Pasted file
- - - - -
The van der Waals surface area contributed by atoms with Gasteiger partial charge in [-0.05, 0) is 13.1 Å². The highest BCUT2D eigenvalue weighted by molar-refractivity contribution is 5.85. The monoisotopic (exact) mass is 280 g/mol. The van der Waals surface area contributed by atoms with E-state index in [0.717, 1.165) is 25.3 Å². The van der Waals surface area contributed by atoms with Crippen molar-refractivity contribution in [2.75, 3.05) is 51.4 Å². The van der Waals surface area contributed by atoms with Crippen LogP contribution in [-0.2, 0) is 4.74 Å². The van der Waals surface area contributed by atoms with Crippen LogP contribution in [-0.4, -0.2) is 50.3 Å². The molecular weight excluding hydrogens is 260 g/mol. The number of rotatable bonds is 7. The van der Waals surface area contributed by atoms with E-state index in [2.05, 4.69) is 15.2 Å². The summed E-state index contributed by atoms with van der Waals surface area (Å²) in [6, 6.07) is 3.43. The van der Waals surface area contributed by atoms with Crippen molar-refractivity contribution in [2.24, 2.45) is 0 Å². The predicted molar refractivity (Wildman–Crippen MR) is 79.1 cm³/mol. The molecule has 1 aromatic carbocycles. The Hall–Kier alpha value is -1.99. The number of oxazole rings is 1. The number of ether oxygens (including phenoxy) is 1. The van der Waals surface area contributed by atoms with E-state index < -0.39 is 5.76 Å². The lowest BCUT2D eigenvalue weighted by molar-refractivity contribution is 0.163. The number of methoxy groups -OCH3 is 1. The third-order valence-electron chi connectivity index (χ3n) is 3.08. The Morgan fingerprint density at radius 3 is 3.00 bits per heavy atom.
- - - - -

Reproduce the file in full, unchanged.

The van der Waals surface area contributed by atoms with Gasteiger partial charge in [-0.05, 0) is 13.1 Å². The highest BCUT2D eigenvalue weighted by molar-refractivity contribution is 5.85. The monoisotopic (exact) mass is 280 g/mol. The van der Waals surface area contributed by atoms with E-state index in [0.717, 1.165) is 25.3 Å². The van der Waals surface area contributed by atoms with Crippen molar-refractivity contribution in [2.75, 3.05) is 51.4 Å². The van der Waals surface area contributed by atoms with Crippen LogP contribution in [-0.2, 0) is 4.74 Å². The van der Waals surface area contributed by atoms with Crippen LogP contribution in [-0.4, -0.2) is 50.3 Å². The molecular weight excluding hydrogens is 260 g/mol. The number of rotatable bonds is 7. The van der Waals surface area contributed by atoms with E-state index in [2.05, 4.69) is 15.2 Å². The summed E-state index contributed by atoms with van der Waals surface area (Å²) in [6, 6.07) is 3.43. The van der Waals surface area contributed by atoms with Crippen molar-refractivity contribution in [2.24, 2.45) is 0 Å². The predicted molar refractivity (Wildman–Crippen MR) is 79.1 cm³/mol. The molecule has 1 aromatic carbocycles. The Hall–Kier alpha value is -1.99. The number of oxazole rings is 1. The number of ether oxygens (including phenoxy) is 1. The van der Waals surface area contributed by atoms with E-state index < -0.39 is 5.76 Å². The lowest BCUT2D eigenvalue weighted by molar-refractivity contribution is 0.163. The number of methoxy groups -OCH3 is 1. The third-order valence-electron chi connectivity index (χ3n) is 3.08. The Morgan fingerprint density at radius 3 is 3.00 bits per heavy atom.